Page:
Shouldn't we be reading books to improve reading ability?
Of course, reading a book is an excellent way to improve reading ability and one we highly recommend. However, as mentioned earlier, learning to read only from books is not the most efficient approach. Pushing lower performing students into reading books before they have the necessary skills will result in elevated frustration, lack of self-esteem and a "dislike" for the reading process. To avoid this problem entirely, we recommend that students first learn the 150 "most-common" words before spending extended time reading from a book. This can be accomplished in just a few weeks using the Student List strategies and results with providing the basic word recognition skills needed for greater fluency while also providing the skills needed to "decode" (figure-out) unknown reading words. This not only reasults in greater success, but also instills a positive attitude and "enjoyment" for the reading process.

How much time should I spend on the Student List?
20-30 minutes per day typically results in one year improvement in reading ability in 30 days for Grade 1 and in 60 days for Grades 2, 3, 4, 5 and 6. Instead of telling your student that they will be working for 30 minutes, we've found it is much better to tell your student that they are going to work until we complete 3 Lists - 4 Lists - 5 Lists - etc. This not only makes it easy for the student to understand what is expected, but allows you to follow a sequence to fulfill your plan. For example for Grade 2 and higher:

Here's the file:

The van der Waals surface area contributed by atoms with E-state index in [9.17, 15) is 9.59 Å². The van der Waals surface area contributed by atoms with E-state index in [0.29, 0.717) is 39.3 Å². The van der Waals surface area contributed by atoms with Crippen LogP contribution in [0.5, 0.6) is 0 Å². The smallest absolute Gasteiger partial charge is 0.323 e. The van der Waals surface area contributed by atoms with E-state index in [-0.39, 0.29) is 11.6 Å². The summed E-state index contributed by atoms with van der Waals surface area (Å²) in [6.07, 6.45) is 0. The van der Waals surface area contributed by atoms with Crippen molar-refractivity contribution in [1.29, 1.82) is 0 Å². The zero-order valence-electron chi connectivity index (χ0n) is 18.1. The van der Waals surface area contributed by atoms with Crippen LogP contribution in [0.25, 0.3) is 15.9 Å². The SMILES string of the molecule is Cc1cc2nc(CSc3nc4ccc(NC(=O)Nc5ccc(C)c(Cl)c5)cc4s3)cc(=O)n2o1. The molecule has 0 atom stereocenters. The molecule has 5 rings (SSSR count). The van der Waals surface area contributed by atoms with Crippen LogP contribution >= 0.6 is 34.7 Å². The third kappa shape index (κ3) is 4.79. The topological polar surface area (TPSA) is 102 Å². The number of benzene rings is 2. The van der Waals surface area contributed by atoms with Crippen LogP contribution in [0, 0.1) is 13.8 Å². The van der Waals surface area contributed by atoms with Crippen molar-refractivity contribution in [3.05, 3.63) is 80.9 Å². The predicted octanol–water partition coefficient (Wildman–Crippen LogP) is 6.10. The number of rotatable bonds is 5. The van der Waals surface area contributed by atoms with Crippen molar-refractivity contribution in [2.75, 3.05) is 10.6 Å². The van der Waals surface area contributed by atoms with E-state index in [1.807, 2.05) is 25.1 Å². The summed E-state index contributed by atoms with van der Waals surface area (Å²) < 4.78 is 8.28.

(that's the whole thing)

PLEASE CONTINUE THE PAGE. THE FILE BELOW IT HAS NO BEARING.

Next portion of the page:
Completing one Student List per day = one year gain in reading ability in one school year (9 months).

2 Lists per day = 2 year's advancement in one school year

3 Lists per day = 3 year's advancement in one school year, etc

Therefore, if you want your student to advance 1 year over the 3 months of summer (1/3rd of a school year), you need to complete 3 lists per day for Monday thru Friday (15 per week).

Details of each step used in the Student List can be seen in the column above right.

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Below shows the 4 "STEPS" used to teach the list words as described in the video. So teachers can always know the correct steps, they are also shown at the top of each Student List. Click the video at left to watch the Student List being used with a 2nd Grade student. Follow along with the STEPS described below. To view a specific step you can scroll through the video timeline to the minutes and seconds shown below each STEP title.